“We will fight for the rule of law,” concluded Lapid, who has inveighed for years against the rise of the radical right. “We will fight for the rights of women and the LGBT community. We will fight for the values of the IDF. We will fight for the education of our children. We will fight for a tolerant Jewish identity which is not used as an excuse for discrimination and racism.”
The new government has not yet been sworn in, but that fight has already begun. Hundreds of schools across the country have announced that they will refuse to work with Avi Maoz, a hard-right parliamentarian slated to oversee part of the education system. Placed in charge of a “Jewish Identity” agency by Netanyahu, Maoz recently called to cancel Jerusalem’s Pride parade and to bar women from serving in the Israeli military.
To hear Netanyahu tell it, there’s nothing to see here, because whatever the boasts and backstories of his newfound allies, he and his party will be the ones calling the shots. “The main policy or the overriding policy of the government is determined by the Likud and frankly, by me,” he told the journalist Bari Weiss last month. “This Israel is not going to be governed by Talmudic law. We’re not going to ban LGBT forums. As you know, my view on that is sharply different, to put it mildly. We’re going to remain a country of laws.” Spokespeople from Netanyahu’s party have been dispatched to reassure foreign journalists and dignitaries that business will continue as usual. Pay no attention to the extremists behind the curtain. “They are joining me,” he told NPR. “I’m not joining them.”
In Israel, however, Netanyahu’s conduct has often been at odds with his overseas media message. Even as he began signing coalition agreements with his ultra-Orthodox allies to subsidize yeshiva students and effectively exempt them from the economy and military service, he told the podcaster Jordan Peterson that he opposed such “lavish welfare spending” and that it was a problem that “the ultra-Orthodox community … didn’t work, they just had a lot of children, which the private sector had to pay for.” This doublespeak has not gone unnoticed. “Netanyahu talks responsibly in English and acts irresponsibly in Hebrew,” charged the outgoing defense minister, Benny Gantz. “In English he says, ‘We won’t harm any rights of minorities,’ while in Hebrew he acts to pass an override clause to bypass judicial defenses of minorities.”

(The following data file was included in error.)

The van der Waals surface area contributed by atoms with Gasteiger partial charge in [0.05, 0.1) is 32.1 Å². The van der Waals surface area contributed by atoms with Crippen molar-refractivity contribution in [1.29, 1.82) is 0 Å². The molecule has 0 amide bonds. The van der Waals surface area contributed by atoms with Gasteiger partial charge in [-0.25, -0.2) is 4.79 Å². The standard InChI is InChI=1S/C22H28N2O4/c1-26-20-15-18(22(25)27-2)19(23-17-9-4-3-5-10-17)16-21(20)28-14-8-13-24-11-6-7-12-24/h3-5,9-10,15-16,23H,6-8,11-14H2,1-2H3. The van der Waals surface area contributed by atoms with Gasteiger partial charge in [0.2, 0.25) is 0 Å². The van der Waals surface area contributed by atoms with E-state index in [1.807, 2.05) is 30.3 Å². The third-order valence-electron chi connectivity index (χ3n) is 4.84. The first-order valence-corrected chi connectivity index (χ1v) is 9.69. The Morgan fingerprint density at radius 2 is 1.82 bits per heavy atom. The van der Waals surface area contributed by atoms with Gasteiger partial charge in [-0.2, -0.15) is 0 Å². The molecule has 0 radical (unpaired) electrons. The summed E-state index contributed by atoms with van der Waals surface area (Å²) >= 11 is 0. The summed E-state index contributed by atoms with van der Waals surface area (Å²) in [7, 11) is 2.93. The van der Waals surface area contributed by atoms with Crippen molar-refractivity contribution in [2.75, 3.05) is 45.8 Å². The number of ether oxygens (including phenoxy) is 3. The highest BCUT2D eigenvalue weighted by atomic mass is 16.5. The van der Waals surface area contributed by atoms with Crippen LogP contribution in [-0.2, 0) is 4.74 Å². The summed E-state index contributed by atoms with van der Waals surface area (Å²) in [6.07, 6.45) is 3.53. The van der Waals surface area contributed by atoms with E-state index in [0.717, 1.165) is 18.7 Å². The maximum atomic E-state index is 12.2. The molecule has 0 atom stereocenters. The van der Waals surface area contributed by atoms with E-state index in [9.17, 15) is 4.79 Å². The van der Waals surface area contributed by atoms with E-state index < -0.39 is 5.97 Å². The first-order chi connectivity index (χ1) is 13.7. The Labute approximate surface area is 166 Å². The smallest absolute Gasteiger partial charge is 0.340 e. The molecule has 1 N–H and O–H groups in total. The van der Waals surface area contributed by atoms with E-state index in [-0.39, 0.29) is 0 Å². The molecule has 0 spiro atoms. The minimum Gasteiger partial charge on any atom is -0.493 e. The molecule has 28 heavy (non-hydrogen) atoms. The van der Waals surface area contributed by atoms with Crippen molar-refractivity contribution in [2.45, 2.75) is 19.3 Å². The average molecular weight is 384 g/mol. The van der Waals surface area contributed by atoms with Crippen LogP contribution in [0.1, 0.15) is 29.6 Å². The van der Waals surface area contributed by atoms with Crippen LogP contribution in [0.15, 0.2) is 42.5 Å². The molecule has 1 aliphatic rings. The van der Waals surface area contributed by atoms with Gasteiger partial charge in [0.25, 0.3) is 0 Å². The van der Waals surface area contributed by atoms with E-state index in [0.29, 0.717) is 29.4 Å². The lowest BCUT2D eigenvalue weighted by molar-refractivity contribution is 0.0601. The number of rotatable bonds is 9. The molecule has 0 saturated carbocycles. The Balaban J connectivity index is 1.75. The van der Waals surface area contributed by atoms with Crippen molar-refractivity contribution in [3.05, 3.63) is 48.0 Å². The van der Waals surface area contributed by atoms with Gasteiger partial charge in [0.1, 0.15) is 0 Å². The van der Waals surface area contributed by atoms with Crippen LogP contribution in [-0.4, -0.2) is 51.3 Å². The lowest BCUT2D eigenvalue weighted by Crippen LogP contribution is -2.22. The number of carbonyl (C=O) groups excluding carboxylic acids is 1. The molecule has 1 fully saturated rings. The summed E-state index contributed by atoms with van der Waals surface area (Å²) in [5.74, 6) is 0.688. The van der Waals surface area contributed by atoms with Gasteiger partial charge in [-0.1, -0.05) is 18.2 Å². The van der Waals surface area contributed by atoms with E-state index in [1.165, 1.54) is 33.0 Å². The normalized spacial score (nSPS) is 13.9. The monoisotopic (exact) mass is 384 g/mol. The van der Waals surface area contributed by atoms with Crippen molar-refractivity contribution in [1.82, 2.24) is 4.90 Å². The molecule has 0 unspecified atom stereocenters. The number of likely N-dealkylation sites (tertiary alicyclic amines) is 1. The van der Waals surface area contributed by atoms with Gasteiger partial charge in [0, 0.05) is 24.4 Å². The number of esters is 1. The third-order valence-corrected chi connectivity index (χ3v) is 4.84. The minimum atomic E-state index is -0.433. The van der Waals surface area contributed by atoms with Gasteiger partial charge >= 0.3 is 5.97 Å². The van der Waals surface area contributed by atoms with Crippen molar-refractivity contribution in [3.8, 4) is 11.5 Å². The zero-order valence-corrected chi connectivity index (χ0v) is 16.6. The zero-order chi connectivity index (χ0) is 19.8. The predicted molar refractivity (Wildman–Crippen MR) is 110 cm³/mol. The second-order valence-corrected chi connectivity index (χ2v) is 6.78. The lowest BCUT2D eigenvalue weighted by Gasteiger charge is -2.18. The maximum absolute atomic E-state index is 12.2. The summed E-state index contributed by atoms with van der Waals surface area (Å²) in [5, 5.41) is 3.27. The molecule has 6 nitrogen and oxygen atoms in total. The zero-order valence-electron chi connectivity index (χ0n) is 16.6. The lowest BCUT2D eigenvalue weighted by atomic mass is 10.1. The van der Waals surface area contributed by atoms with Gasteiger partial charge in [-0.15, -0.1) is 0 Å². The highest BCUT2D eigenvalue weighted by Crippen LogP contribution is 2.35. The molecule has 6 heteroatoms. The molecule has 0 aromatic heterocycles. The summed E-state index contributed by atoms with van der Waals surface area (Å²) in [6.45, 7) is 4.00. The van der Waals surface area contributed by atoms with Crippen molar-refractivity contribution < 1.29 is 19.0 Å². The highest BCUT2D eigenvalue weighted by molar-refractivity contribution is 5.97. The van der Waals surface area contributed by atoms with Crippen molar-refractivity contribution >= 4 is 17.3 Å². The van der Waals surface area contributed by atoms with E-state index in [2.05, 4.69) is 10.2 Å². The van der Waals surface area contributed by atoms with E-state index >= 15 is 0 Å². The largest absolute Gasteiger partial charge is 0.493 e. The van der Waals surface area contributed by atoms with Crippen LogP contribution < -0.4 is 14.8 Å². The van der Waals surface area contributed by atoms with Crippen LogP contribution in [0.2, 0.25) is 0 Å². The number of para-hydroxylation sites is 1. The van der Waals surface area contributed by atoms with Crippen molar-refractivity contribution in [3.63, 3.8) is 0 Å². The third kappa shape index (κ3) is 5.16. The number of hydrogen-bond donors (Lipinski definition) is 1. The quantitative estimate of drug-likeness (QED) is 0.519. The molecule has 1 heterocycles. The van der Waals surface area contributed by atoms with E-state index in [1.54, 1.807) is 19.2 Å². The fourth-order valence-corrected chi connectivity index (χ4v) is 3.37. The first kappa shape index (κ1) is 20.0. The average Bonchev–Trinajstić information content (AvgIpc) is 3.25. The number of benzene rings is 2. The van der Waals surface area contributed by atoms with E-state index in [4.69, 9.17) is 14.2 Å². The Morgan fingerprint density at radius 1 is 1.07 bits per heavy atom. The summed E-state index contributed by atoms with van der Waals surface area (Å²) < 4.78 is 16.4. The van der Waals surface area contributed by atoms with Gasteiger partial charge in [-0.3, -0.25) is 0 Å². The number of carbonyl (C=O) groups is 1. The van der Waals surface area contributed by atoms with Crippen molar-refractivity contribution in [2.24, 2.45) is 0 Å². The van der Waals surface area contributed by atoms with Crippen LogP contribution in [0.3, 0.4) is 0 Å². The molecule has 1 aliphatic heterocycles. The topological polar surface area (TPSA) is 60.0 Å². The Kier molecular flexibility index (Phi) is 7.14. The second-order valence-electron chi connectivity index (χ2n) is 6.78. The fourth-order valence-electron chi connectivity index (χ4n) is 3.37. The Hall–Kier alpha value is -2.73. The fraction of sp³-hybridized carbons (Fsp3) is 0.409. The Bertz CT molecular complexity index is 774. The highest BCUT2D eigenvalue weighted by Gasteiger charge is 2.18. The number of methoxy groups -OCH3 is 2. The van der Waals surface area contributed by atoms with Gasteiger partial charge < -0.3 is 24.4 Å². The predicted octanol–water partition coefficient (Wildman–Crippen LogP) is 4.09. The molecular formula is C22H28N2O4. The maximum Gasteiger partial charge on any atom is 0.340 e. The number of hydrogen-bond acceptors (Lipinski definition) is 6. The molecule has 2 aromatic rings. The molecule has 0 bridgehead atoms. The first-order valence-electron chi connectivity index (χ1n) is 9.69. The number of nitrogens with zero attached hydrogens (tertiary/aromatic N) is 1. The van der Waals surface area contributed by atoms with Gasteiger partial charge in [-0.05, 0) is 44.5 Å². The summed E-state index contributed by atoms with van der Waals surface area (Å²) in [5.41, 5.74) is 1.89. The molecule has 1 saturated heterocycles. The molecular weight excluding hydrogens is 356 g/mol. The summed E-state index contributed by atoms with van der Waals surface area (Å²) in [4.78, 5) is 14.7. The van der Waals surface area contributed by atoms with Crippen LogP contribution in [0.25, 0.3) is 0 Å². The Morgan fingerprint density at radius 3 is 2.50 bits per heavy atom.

Even taken at face value, Netanyahu’s protestations of moderation prompt an obvious question: If he does not share the values of his own coalition members, why did he recruit them into his government in the first place? Why didn’t he build a government with the country’s center and left parties, many of whom served under him in the past? The answer is simple, if entirely unacknowledged in his international interviews: He opted for the far right because they were the only ones willing to co-sign legislation to abrogate his ongoing corruption trial. Enabling extremists was Netanyahu’s only play to maintain power.
The political risks of this strategy are apparent. Members of Netanyahu’s own Likud party are already chafing at the plum positions he has gifted to the far right and the ultra-Orthodox. At the same time, polls show that the Israeli public overwhelmingly opposes many proposed policies of the incoming coalition, such as its proffered reforms to the Supreme Court and its socially conservative efforts to legislate Orthodoxy in the public sphere. Civil-society organizations have long been preparing to counter the far right’s agenda.
But even if Dr. Frankenstein ultimately finds that he cannot control his monster, Netanyahu will have succeeded in rescuing himself from prosecution, the consummate political survivor living to fight another day. In the meantime, if the current coalition results in the hobbling of the country’s judiciary, the repression of its minorities, or the erosion of its democratic institutions and international standing, it’s a price Netanyahu is willing for Israelis to pay.
(c) 2022, The Atlantic